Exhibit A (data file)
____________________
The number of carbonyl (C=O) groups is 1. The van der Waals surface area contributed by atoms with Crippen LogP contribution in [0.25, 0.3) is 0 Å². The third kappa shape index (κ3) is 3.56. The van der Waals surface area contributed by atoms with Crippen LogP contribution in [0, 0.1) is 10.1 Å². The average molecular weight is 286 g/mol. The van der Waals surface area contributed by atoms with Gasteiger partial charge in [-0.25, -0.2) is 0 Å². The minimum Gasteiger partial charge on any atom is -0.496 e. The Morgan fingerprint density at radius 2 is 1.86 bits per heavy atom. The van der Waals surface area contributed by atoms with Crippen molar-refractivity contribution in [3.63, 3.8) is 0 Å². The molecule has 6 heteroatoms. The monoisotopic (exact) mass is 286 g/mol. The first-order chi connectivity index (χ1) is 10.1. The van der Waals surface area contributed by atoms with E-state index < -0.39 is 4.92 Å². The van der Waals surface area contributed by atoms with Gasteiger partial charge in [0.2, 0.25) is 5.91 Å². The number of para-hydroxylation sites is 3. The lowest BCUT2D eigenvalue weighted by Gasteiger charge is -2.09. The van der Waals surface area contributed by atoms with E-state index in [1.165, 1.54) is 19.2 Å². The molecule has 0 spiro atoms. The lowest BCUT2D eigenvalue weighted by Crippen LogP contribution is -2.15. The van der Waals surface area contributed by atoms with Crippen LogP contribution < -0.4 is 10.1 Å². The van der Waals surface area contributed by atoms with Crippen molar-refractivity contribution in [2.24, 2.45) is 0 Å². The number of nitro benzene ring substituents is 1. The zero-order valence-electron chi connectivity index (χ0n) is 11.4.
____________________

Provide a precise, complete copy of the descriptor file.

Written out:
The number of carbonyl (C=O) groups is 1. The van der Waals surface area contributed by atoms with Crippen LogP contribution in [0.25, 0.3) is 0 Å². The third kappa shape index (κ3) is 3.56. The van der Waals surface area contributed by atoms with Crippen LogP contribution in [0, 0.1) is 10.1 Å². The average molecular weight is 286 g/mol. The van der Waals surface area contributed by atoms with Gasteiger partial charge in [-0.25, -0.2) is 0 Å². The minimum Gasteiger partial charge on any atom is -0.496 e. The Morgan fingerprint density at radius 2 is 1.86 bits per heavy atom. The van der Waals surface area contributed by atoms with Crippen molar-refractivity contribution in [3.63, 3.8) is 0 Å². The molecule has 6 heteroatoms. The monoisotopic (exact) mass is 286 g/mol. The first-order chi connectivity index (χ1) is 10.1. The van der Waals surface area contributed by atoms with E-state index < -0.39 is 4.92 Å². The van der Waals surface area contributed by atoms with Gasteiger partial charge in [0.2, 0.25) is 5.91 Å². The number of para-hydroxylation sites is 3. The lowest BCUT2D eigenvalue weighted by Gasteiger charge is -2.09. The van der Waals surface area contributed by atoms with E-state index in [1.165, 1.54) is 19.2 Å². The molecule has 0 spiro atoms. The lowest BCUT2D eigenvalue weighted by Crippen LogP contribution is -2.15. The van der Waals surface area contributed by atoms with Crippen LogP contribution < -0.4 is 10.1 Å². The van der Waals surface area contributed by atoms with Crippen molar-refractivity contribution in [2.24, 2.45) is 0 Å². The number of nitro benzene ring substituents is 1. The zero-order valence-electron chi connectivity index (χ0n) is 11.4.